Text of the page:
They’ve been getting some inspiration from overseas. In July, a delegation from America’s Black Lives Matter movement visited black Brazilian activists in Rio to strategize. Bishop John Selders, a Black Lives Matter activist who was part of the delegation, says one of the biggest challenges for both countries is countering prevailing views that deny racial discrimination remains widespread. “We have mounted a resistance movement to a national myth,” says Selders. “In America, that myth is meritocracy—that if you work hard you can be anyone you want to be.”

Like Black Lives Matter, a group of Rio and São Paulo–based activist collectives plans to release a list of policy demands in coming weeks. So far, the activists have increasingly focused on police homicides of black youth. The authorities were responsible for 16 percent of the killings in Rio over the last five years, and from 2010 to 2013, 79 percent of those victims were black, according to Amnesty International. Though many of these killings happened while the Worker’s Party was in office, the Rousseff administration had proposed to decrease homicides through targeted police retraining and monitoring, plans that Temer’s government has now discarded.  

Most of those deaths were in the city’s favelas, which have been heavily militarized in an attempt to take back entire neighborhoods from powerful drug traffickers. Critics say this approach does not address the poverty at the root of drug-related crime. Nor does it prevent innocent people from being caught in the crossfire.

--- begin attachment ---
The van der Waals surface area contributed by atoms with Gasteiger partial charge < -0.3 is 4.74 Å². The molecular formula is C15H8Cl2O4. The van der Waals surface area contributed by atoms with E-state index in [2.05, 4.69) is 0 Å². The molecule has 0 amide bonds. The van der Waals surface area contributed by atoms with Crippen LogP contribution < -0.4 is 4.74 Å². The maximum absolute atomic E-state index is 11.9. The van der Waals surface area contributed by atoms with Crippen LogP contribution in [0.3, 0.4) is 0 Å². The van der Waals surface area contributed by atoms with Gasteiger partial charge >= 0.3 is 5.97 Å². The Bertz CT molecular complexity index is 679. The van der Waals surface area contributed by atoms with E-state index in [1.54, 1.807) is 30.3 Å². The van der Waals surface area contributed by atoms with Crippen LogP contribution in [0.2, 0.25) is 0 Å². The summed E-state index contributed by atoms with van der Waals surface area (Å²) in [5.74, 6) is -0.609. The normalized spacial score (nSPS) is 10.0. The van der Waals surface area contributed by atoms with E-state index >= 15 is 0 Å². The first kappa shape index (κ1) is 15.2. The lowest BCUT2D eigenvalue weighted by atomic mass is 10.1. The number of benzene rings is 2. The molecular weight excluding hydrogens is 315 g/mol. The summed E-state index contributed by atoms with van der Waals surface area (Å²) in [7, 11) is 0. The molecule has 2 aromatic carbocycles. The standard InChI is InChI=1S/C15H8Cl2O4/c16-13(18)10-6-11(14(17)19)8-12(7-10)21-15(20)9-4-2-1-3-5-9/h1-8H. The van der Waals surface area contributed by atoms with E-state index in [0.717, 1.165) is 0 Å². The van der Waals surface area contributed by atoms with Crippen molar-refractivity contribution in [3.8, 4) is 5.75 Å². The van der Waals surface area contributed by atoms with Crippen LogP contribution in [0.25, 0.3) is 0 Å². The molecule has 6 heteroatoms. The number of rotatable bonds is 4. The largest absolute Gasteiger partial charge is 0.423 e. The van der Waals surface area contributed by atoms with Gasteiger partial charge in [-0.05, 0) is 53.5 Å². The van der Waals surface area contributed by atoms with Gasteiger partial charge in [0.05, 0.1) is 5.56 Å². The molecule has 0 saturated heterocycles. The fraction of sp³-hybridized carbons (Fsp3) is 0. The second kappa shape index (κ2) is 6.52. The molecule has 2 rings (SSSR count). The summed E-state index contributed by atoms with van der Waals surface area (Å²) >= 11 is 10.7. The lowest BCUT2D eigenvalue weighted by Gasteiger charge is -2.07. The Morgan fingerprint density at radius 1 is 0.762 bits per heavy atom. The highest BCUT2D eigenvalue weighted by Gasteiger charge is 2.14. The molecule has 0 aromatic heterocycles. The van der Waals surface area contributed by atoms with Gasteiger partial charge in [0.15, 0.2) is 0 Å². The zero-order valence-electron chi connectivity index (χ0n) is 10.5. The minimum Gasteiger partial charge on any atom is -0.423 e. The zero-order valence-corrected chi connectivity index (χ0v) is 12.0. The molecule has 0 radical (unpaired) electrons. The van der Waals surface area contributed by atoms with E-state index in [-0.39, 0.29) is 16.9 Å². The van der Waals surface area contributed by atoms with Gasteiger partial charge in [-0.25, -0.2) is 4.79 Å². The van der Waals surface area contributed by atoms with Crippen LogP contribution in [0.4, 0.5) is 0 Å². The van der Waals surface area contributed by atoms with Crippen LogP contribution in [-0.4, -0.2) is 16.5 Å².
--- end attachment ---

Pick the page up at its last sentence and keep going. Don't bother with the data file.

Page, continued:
In May 2014, Ana Paula Oliveira’s 19-year-son, Johnatha, was shot in the back by a police officer who fired to disperse a crowd of teenagers after tense exchanges between the authorities and locals; Johnatha was on his way back from delivering cake to his grandmother. Brazil’s Public Prosecution Service opened investigations into the officer involved in the shooting in August 2014, according to an Amnesty International report; a judge’s verdict is now due. “Johnatha was so full of life. He had so much promise,” says Oliveira, who has joined a group of mothers turned activists who advocate for police reforms. “But when you’re black in Brazil, you’re seen as nothing but a criminal.”

Yet many young black Brazilians remain hopeful about the momentum they are building. And they’re inspired by leaders such as Franco. Eighteen-year-old activist Sabrina Martina works with a group of local journalists and artists in Rio’s Alemão favelas, making music and producing documentaries to battle the stereotype that their neighborhoods are home only to dangerous criminals. She thinks Brazil’s black rights movement can stay strong even with a government less sympathetic to their cause. “We battled to get everything we’ve achieved until now,” she says. “This [political and economic] crisis will shake some people, but it isn’t going to stop us. Giving up is not an option.”

Reporting for this story was supported by the GroundTruth Project, a nonprofit media organization dedicated to social justice reporting.

Correction: The print version of this piece incorrectly listed the names of those imprisoned for black activism during Brazil's dictatorship and the range of dates during which 79 percent of victims of Rio police killings were black.